July 28, 2009
In Ronald Reagans 1989 farewell speech he inspired the youth in America to dream of change and pursue active leadership for the good of America. All great change in America begins at the dinner table, Reagan told America. And he was right.
Yet as a college student, I am aware of how many of my contemporaries across this nation see little reason to devout themselves in the world of politics. Millions of college students around the country would rather stay in their comfortable safe havens of youthful apathy then dare to engage the complex political world surrounding them.
Many young American intellectuals are scared. Scared to engage in a fearless way in the world of politics, for the sake of the future of our country. A temptation for college students is to keep the dinner conversations, merely dinner conversations. To keep the transformative ideas and dreams of what America could become, only in term papers and research assignments. College students are tempted to keep the questions they raise in classrooms about their stake in Americas future only to themselves, their peers, and their professors.
Yet if the transformative fortieth president, The Great Communicator Ronald Reagan was still with us today, he would demand of us to take our dreams for Americas future and to cast ourselves into the world of politics. Reagan himself lived this out when he dared to take the conversations he had around his dinner table concerning ending the evil empire of the Soviet Union, and pursued the presidency fighting for the freedom of those in political bondage.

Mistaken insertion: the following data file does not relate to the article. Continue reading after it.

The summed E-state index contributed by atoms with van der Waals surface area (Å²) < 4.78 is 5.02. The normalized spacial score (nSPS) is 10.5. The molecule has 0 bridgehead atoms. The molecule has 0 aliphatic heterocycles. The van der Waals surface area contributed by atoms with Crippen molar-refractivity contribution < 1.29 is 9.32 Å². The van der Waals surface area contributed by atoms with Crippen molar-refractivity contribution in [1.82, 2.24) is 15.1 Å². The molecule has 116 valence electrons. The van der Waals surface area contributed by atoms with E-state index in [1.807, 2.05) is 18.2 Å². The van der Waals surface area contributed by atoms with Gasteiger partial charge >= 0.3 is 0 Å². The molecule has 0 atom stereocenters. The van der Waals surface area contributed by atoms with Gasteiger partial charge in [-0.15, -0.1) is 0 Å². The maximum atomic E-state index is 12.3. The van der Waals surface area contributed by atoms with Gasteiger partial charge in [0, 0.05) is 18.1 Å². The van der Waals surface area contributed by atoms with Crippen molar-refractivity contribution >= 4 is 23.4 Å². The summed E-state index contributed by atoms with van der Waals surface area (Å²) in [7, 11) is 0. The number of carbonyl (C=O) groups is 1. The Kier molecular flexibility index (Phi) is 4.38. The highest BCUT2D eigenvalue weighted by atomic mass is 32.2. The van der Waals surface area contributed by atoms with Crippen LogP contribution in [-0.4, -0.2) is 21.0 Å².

Aspiring conservatives ought to learn from current President Barack Obama who wisely saw former president Reagan as one of the greatest transformative presidents of modern time. Reagan still matters. His message still matters. His legacy still matters. And most importantly his optimistic spirit, his grand yet specific dreams for his country still matter. Leading conservatives have urged Republicans nation wide to forget the dreams Ronald Reagan spoke of and move on into the future with a spirit of fear and compromise. This is unwise and will lead to political death.
Aspiring leaders of our country can only change America in a more responsible way when they understand that America needs their ideas to be expressed not only in the safe comfortable world surrounding the kitchen table, but in the scary, complex world of local, state, and national politics.
If young leaders with a vision for the future of America would take the risk to express their ideas publicly and throw themselves into the world of politics, America would once again be lead into her future as Winthrops city on a hill.